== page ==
A Cardiologist Explains If Alcohol Is Good for Your Heart
Forget the myth that alcohol is good for your heart. A cardiologist explains why it's healthier to drink alcohol sparingly, if at all.
Mar 12, 2020Your Health
Medical Director of Atria New York City
Clinical Associate Professor, NYU Grossman School of Medicine
A National Spokesperson for the American Heart Association
Founder and Former Medical Director, Joan H. Tisch Center for Women’s Health
Dr. Nieca Goldberg is Medical Director of Atria New York City and Clinical Associate Professor of medicine at NYU Grossman School of Medicine. She was the Co-Medical Director of the 92nd Street Y’s Cardio Rehab Program. Dr. Goldberg is a cardiologist, author, and podcast host of “Beyond the Heart – Improving Your Health One Conversation at a Time,” and a nationally recognized pioneer in women’s heart health.
Dr. Goldberg is a national spokesperson for the American Heart Association and started the “Go Red for Women” campaign. Before joining Atria New York City, she was medical director of NYU Women’s Heart Program, Senior Advisor of Women’s Health Strategy NYU Langone Health, the founder, and Medical Director of the Joan H. Tisch Center for Women’s Health at the NYU Langone Medical Center.Full Bio
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You may want to think twice before drinking to your health.
There's a prevailing myth that alcohol is good for your heart, and that red wine is even better. But current medical research shows that alcohol may be bad for your heart, and that women are especially vulnerable.
Too much alcohol can raise your triglycerides, a type of fat in your blood. When combined with high low-density lipoprotein (LDL or "bad") cholesterol, high triglycerides have been associated with a buildup of fat on artery walls, which in turn puts you at risk of heart attack or stroke.
Another thing to consider is that studies that reported positive results from alcohol consumption are based on moderate intake—one drink a day for women and one or two drinks a day for men. That means 5 ounces of wine, one 12-ounce beer, or 1.5 ounces of an 80-proof alcohol such as vodka, whiskey or gin.
Overconsumption has dangerous consequences—high blood pressure, cardiomyopathy and cardiac arrhythmia. Binge drinking is particularly dangerous for women. Having four or more drinks within two hours can put you at risk of atrial fibrillation, an irregular heartbeat, which can lead to blood clots, stroke and heart failure. In addition, alcohol has calories, which contribute to obesity and diabetes.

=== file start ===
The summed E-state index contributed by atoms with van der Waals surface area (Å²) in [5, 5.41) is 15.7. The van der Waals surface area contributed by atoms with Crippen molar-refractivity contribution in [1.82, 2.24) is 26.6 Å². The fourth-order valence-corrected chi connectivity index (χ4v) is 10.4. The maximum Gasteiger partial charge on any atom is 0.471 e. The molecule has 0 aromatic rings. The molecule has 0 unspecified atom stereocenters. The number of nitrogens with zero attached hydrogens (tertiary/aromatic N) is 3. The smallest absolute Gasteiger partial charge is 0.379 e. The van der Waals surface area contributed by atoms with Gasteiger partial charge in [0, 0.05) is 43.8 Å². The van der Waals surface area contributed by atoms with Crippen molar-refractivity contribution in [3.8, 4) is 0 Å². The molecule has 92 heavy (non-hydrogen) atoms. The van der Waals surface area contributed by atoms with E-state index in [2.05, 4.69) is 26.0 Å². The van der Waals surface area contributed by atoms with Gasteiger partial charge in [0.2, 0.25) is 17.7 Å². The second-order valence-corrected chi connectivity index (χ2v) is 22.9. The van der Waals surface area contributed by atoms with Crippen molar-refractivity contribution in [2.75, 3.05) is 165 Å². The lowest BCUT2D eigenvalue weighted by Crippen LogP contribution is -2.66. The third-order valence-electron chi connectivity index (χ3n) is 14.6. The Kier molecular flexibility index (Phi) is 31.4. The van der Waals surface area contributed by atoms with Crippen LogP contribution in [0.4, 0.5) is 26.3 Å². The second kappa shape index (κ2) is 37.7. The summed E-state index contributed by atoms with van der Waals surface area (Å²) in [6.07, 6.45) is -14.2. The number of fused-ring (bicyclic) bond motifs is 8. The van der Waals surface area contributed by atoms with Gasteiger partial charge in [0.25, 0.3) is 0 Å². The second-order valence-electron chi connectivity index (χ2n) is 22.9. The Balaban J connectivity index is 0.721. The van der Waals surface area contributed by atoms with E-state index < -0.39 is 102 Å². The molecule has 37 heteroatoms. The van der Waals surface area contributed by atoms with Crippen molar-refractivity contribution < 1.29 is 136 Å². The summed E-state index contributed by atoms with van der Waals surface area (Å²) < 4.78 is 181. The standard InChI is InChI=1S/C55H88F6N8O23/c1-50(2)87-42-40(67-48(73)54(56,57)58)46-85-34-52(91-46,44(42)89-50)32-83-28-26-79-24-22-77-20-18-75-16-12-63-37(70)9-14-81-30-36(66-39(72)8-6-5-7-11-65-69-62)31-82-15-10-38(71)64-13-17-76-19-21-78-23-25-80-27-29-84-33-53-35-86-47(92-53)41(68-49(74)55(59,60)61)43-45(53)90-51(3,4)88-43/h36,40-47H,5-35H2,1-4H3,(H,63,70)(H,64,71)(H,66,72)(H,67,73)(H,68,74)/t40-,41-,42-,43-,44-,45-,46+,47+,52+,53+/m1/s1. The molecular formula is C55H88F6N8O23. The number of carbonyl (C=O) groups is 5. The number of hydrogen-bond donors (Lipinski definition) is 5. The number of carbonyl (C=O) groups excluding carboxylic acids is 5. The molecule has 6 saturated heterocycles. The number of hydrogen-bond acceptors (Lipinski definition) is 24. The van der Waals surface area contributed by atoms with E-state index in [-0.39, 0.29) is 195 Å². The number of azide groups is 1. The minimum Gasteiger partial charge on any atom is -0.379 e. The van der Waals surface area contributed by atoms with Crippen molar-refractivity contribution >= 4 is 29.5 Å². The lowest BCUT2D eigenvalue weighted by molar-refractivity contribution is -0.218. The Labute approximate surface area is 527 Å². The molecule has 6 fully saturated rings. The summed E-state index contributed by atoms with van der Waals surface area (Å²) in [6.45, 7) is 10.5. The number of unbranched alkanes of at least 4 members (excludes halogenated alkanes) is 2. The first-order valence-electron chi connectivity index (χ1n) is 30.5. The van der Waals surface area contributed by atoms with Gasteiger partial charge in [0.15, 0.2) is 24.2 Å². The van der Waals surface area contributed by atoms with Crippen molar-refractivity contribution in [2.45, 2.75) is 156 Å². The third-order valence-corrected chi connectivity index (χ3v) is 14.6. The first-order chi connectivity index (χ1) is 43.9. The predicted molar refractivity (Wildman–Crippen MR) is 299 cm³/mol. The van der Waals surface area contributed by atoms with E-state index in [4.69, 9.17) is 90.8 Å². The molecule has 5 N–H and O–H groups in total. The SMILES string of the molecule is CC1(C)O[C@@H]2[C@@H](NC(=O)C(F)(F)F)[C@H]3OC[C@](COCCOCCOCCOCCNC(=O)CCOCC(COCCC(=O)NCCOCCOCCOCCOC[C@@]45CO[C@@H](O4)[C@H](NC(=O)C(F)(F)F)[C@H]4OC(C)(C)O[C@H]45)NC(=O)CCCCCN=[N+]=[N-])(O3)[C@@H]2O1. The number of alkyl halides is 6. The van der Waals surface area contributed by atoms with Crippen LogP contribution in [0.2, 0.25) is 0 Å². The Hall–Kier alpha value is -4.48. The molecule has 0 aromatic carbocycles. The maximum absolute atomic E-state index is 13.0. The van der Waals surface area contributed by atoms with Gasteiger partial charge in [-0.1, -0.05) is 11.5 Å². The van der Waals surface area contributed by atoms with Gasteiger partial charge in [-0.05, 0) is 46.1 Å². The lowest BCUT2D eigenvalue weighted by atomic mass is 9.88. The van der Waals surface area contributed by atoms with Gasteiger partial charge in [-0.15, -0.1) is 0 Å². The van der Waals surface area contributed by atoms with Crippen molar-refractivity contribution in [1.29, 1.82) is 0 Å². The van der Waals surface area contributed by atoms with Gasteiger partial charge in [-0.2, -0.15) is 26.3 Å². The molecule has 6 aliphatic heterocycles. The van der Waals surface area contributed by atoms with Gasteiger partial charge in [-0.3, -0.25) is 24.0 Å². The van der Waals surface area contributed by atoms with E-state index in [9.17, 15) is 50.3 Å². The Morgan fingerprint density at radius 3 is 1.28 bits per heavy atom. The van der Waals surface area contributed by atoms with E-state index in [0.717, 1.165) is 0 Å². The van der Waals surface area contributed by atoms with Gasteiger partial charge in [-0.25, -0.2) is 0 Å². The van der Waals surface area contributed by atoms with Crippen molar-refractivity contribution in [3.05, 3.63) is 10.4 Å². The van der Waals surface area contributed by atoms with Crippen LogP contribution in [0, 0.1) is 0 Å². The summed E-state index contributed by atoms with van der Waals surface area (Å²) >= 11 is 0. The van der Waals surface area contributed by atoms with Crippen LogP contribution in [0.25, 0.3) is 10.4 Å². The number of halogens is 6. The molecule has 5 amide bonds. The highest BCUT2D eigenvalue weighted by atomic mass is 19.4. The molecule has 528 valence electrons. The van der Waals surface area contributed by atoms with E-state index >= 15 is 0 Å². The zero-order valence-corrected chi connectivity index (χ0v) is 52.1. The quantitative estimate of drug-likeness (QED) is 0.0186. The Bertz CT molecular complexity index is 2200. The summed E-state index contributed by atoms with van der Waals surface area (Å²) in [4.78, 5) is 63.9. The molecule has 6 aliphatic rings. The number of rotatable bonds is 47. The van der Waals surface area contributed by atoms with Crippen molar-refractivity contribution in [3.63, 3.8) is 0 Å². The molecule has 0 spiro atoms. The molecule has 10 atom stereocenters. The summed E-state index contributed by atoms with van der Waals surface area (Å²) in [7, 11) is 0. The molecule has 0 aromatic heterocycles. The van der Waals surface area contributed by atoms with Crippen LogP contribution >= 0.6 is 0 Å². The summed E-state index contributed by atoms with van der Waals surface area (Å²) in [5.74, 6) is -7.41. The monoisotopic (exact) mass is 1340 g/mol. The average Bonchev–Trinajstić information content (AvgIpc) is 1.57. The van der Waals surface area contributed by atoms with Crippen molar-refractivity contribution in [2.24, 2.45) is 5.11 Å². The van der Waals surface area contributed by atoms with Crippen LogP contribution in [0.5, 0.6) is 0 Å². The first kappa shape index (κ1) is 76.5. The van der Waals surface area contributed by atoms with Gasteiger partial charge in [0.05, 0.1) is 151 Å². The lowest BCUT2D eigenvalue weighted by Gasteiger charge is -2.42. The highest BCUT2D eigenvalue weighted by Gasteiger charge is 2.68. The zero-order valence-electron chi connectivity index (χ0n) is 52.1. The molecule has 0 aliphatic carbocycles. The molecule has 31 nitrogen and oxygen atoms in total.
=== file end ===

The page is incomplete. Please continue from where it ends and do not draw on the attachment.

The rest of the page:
But what about the protective effects of red wine in the French and Italians? The truth is that it's hard to tease out other factors that might play a role in reducing the risk of heart disease among traditional wine drinkers. We know that the flavonoids and antioxidants in wine are protective, but you can also get them from dark grapes and their juice or blueberries. (Read more about heart-healthy foods.) People from Mediterranean cultures who commonly enjoy a glass of wine with dinner also have a healthier lifestyle—they walk and bicycle more, eat less and consume more fruits and vegetables.
While having an occasional glass of wine, beer or spirits won't hurt you if you're an adult in good health, consume alcohol sparingly. The best way to protect your heart is to lower your cholesterol, control your blood pressure, manage your weight, exercise regularly, quit smoking and eat a healthy diet. Save those toasts for special occasions, and you'll really have something to celebrate.
Dr. Nieca Goldberg is medical director of NYU Women's Heart Program; clinical associate professor of medicine at NYU School of Medicine; senior advisor of Women's Health Strategy, NYU Langone Health; founder and former medical director, Joan H. Tisch Center for Women's Health, NYU Langone Health; and a member of HealthyWomen's Women's Health Advisory Council.